Dental injuries in relation to general anaesthesia-A retrospective study

Rasmus Ejlersgaard Christensen, Josefine S Baekgaard, Lars S Rasmussen

12 Citationer (Scopus)

Abstract

BACKGROUND: Dental injuries may occur during general anaesthesia, especially during airway management. The aim of this study was to describe cases of dental injury related to general anaesthesia, focusing on the type and extent of the injuries as well as the timing of recognition.

METHOD: We reviewed the nationwide electronic database available at the Danish Patient Compensation Association and scrutinized all claims classified as possible dental injuries in relation to general anaesthesia between 2007 and 2017.

RESULTS: During the 10-year study period, there were 2523 claims for compensation related to anaesthesia. Of these, 552 (21.9%) were cases of possible dental injuries following general anaesthesia. The most commonly injured teeth were the central maxillary incisors with 174 (25.3%) cases related to the left and 118 (17.2%) cases related to the right incisor. The most common injuries were fractures (41.2%) and subluxations (25.9%). Airway management included the use of Macintosh laryngoscope in 296 (64.4%) cases and a supraglottic airway device in 69 (15%) cases. Claims were more frequently approved if more than two intubation attempts were used (100% vs 82.8%, RR = 0.83, 95% CI [0.78-0.88], P = 0.0037). Injuries recognized in-hospital were more frequently approved than injuries recognized after discharge (91.6% vs 70.7%, RR = 0.83, 95% CI [0.70-0.86], P < 0.0001).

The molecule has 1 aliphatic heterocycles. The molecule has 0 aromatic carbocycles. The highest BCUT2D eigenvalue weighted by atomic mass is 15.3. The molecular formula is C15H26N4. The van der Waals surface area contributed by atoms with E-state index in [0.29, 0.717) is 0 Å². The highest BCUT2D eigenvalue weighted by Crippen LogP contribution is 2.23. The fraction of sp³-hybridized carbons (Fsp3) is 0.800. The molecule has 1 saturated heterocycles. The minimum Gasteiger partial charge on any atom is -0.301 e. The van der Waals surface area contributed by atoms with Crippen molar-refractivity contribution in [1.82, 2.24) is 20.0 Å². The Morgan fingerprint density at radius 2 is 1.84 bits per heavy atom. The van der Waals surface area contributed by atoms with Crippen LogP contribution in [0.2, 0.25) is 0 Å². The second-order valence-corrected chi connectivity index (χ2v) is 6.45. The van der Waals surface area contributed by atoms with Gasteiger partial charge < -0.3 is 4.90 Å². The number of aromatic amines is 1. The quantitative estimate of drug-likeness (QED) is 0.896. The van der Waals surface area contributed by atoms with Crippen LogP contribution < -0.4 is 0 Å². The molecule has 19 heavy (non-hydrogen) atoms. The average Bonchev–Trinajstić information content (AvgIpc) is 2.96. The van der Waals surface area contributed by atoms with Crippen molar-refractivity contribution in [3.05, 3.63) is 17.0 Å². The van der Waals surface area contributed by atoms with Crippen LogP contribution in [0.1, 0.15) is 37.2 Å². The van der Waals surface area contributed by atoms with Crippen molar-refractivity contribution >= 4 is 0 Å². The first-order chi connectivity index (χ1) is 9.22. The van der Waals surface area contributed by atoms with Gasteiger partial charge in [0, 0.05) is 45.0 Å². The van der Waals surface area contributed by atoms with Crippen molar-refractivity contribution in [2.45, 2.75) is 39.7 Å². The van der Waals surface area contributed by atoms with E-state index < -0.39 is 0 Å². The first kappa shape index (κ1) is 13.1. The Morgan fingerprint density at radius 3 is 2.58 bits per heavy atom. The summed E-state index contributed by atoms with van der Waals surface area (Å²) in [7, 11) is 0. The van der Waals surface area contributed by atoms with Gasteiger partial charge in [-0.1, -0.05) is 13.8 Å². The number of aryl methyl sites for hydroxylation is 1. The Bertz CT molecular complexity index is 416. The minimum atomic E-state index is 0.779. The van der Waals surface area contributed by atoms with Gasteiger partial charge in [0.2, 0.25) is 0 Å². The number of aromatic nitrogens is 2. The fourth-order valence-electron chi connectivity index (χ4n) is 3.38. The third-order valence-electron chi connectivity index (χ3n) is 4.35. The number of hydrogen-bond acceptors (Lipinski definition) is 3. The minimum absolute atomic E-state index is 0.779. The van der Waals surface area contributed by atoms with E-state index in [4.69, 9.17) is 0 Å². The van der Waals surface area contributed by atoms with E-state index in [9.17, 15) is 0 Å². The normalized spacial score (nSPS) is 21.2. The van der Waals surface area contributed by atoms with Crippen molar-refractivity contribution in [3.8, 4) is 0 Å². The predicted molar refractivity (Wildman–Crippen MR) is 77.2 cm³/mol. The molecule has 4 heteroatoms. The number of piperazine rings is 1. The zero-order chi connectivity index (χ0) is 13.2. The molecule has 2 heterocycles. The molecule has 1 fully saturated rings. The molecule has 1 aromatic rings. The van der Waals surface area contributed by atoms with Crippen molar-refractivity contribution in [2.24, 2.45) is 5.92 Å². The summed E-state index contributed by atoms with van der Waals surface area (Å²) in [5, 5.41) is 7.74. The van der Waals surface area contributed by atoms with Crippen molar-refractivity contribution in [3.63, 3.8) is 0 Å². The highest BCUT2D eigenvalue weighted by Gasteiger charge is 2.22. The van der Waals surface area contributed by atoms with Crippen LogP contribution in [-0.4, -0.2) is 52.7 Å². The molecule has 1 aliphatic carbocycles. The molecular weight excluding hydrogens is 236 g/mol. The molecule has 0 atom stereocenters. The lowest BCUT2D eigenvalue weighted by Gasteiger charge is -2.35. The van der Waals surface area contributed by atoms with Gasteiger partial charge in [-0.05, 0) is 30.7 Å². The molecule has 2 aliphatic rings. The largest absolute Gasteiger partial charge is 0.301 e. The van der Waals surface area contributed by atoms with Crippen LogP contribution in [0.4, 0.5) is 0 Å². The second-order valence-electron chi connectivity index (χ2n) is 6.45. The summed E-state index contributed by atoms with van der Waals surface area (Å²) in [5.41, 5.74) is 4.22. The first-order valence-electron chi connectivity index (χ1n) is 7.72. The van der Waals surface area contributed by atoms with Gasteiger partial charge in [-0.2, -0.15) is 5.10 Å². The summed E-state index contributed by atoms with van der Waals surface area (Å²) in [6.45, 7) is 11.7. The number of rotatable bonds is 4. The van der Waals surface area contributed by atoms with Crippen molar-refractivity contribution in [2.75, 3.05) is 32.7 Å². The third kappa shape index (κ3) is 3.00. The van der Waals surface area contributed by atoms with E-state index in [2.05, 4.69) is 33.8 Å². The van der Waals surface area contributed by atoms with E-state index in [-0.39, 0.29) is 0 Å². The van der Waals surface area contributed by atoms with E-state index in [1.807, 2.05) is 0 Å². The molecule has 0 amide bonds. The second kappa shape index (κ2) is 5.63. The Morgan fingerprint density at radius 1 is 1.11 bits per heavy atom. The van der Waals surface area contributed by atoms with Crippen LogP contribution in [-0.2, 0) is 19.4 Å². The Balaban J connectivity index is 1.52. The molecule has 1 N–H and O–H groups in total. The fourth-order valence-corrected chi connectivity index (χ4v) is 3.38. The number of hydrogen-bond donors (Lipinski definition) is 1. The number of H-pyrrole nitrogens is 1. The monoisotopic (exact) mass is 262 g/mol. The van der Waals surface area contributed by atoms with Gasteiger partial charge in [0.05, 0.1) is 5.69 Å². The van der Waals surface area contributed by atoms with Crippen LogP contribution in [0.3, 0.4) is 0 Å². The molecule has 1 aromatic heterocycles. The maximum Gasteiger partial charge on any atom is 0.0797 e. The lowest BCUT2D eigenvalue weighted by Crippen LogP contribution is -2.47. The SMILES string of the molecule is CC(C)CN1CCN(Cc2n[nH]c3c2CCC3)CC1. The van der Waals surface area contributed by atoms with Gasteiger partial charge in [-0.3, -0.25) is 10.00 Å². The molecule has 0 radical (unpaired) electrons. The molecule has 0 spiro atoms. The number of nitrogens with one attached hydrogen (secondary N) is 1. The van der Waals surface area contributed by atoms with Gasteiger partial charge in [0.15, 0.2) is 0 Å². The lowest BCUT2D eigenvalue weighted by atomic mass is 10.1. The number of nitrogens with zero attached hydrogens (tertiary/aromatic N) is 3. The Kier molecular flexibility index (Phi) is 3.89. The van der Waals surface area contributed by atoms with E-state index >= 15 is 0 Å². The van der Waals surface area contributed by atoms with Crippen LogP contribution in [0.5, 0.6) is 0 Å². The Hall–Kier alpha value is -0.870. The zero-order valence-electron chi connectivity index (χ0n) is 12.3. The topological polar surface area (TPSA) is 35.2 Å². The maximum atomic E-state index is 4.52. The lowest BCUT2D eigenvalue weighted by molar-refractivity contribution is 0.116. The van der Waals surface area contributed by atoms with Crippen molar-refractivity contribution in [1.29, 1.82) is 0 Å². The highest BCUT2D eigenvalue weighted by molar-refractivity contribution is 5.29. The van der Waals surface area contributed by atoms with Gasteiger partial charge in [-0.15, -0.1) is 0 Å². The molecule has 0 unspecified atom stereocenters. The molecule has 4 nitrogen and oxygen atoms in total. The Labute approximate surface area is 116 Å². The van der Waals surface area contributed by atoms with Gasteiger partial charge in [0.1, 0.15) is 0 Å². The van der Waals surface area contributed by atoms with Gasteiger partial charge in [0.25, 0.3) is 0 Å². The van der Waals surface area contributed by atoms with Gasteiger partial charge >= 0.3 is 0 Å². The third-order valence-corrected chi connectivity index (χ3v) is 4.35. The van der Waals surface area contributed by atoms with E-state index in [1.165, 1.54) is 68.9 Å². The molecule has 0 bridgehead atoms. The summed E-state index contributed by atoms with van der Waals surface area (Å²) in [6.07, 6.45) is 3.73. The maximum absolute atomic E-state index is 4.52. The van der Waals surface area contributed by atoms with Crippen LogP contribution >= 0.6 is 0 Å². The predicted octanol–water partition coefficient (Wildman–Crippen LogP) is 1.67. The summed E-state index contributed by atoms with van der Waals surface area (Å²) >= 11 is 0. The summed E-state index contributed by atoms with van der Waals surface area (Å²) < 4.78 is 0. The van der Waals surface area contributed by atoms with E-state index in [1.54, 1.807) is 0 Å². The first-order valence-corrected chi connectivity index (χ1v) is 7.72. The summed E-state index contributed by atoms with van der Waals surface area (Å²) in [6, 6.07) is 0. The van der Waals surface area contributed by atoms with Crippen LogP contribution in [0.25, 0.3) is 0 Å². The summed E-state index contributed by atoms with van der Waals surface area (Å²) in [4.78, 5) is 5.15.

CONCLUSION: The most commonly reported dental injury related to general anaesthesia in the Danish Patient Compensation Association database was a fracture. Claims were more frequently approved if more than two intubation attempts were used and if the injury was recognized in-hospital.

OriginalsprogEngelsk
TidsskriftActa Anaesthesiologica Scandinavica
Vol/bind63
Udgave nummer8
Sider (fra-til)993-1000
Antal sider8
ISSN0001-5172
DOI
StatusUdgivet - 2019

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